- Structural Engineer: Goodson Associates
- Services Engineeer: DSSR
- Quantity Surveyor/Project Manager: Arcadis
- Architect: 3DReid
- Interior Design: 3DReid
- Quantity Surveyor: Arcadis
- Project Manager: Arcadis
- City: Edinburgh
- Country: United Kingdom
Text description provided by the architects. 3DReid have completed a new Health & Wellbeing Centre for the Thistle Foundation - a charitable organization who offer support to those with disabilities, enabling them to live independent lives, in their own homes.
The new facility is located at the heart of the original Thistle Foundation development, now a designated Conservation Area. A philanthropic gesture, put in place at the end of the Second World War, the original scheme comprised 103 houses, in a model village-esque arrangement, with the Arts & Crafts-style Robin Chapel, at its heart (both now Listed developments). Pioneering at the time, the scheme was one of the first to be designed to cater for those with disabilities - specifically, injured returning service men.
Replacing a former facility that was no longer fit for purpose and uneconomical to reshape to suit current needs, the footprint of the building was rotated through 90 degrees, forming a more permeable public realm to the front of the building and improving the setting of the Chapel, whilst creating a secured garden space to the rear.
Anchoring a series of complementary facilities, including a gym, consultation and training rooms and the Charity’s office accommodation, around a double-height ‘Hub’ space, the project has been shaped to best cater for those who come to visit.
Through extensive use of timber cladding, both inside and out, the project offers a warm and inviting environment for those who visit, many of whom suffer from anxiety-related conditions. Crafting a non-institutional and friendly presence was instrumental in ensuring that the built environment did not compound these and that the design of the Centre remained completely aligned to the core ethos of the Charity.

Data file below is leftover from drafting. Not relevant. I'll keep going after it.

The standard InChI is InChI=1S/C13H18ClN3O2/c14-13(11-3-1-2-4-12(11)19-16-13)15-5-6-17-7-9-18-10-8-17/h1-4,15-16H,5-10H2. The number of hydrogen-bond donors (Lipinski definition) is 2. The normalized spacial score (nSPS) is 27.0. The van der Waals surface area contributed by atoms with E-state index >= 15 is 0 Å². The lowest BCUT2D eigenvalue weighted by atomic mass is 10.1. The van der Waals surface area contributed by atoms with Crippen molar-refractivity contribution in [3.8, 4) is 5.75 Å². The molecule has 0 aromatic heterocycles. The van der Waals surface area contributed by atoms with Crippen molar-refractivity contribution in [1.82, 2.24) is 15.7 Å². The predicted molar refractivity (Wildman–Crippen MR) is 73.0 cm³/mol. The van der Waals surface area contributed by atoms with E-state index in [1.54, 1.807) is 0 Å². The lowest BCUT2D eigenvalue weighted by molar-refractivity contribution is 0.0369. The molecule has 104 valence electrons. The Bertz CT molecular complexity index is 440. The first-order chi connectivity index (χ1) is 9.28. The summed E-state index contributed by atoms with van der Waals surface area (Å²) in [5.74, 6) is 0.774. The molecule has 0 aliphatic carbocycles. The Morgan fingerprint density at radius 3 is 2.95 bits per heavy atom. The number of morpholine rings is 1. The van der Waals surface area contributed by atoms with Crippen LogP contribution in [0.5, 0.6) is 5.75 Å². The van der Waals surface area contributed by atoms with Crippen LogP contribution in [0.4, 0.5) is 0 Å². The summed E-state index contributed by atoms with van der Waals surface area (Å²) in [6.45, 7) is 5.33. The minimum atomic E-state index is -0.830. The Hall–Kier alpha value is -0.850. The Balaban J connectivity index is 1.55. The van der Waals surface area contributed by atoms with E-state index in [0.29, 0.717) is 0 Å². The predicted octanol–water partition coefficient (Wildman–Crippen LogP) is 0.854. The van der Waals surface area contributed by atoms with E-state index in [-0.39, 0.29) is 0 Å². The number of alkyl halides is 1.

Pressure treated with a blend of preservation and pigmentation, the timber cladding will retain its current hue, throughout its lifespan, maintaining consistency at the interfaces between the internal and external use of the material, whilst offering a palette that tonally aligns to the building’s surroundings. Extended fins to the East and West facades help reduce solar gain and glare, to the first floor office spaces, whilst the cladding also integrates the ‘Thistle’ logo.
Externally, the palette of materials is completed via use of brickwork and pre-cast concrete – selected to complement the stonework of the Chapel and rendered facades of the surrounding houses, respectively. Sited in an area in which some degree of anti-social behaviour has been a historic problem, the application of these, at ground floor level, offers a sense of robustness, without sacrificing the welcoming feeling of the development.
Internally, the Hub provides the main focus of the building. Furniture has been carefully selected to offer a range of seating types and environments, that provide visitors with a choice as to the most comfortable area in which to meet others, or relax. Hinged partitions to the breakout spaces, fronting the Hub, allow these rooms to be open, or closed, to the wider space, offering flexibility in their use.
With the public-access facilities all situated at ground level, the office accommodation occupies the upper floor of the building, offering staff a degree of privacy, whilst still maintaining a connected feel, through the introduction of full height screens overlooking the central double-height space.
Punctuating the open-plan office space, honeycombed acrylic panels have been utilized to form ‘quiet pods’ – spaces in which more sensitive discussions and phone calls can take place - introducing concentrated blocks of colour, aligned to the core branding of the organization.